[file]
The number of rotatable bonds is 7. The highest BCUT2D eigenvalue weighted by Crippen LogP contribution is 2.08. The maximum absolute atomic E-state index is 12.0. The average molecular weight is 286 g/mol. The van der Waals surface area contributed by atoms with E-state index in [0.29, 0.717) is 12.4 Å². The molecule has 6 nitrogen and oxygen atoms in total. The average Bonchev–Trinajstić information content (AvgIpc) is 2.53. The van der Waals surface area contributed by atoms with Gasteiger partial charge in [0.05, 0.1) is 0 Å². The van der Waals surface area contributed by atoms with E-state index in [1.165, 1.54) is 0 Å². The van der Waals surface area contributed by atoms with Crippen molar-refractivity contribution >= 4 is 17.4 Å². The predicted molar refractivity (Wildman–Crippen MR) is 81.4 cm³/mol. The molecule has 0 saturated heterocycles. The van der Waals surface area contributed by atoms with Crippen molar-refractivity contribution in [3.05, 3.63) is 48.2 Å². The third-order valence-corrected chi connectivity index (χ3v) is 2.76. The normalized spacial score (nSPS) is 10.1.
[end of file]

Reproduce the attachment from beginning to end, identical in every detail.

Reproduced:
The number of rotatable bonds is 7. The highest BCUT2D eigenvalue weighted by Crippen LogP contribution is 2.08. The maximum absolute atomic E-state index is 12.0. The average molecular weight is 286 g/mol. The van der Waals surface area contributed by atoms with E-state index in [0.29, 0.717) is 12.4 Å². The molecule has 6 nitrogen and oxygen atoms in total. The average Bonchev–Trinajstić information content (AvgIpc) is 2.53. The van der Waals surface area contributed by atoms with Gasteiger partial charge in [0.05, 0.1) is 0 Å². The van der Waals surface area contributed by atoms with E-state index in [1.165, 1.54) is 0 Å². The van der Waals surface area contributed by atoms with Crippen molar-refractivity contribution >= 4 is 17.4 Å². The predicted molar refractivity (Wildman–Crippen MR) is 81.4 cm³/mol. The molecule has 0 saturated heterocycles. The van der Waals surface area contributed by atoms with Crippen molar-refractivity contribution in [3.05, 3.63) is 48.2 Å². The third-order valence-corrected chi connectivity index (χ3v) is 2.76. The normalized spacial score (nSPS) is 10.1.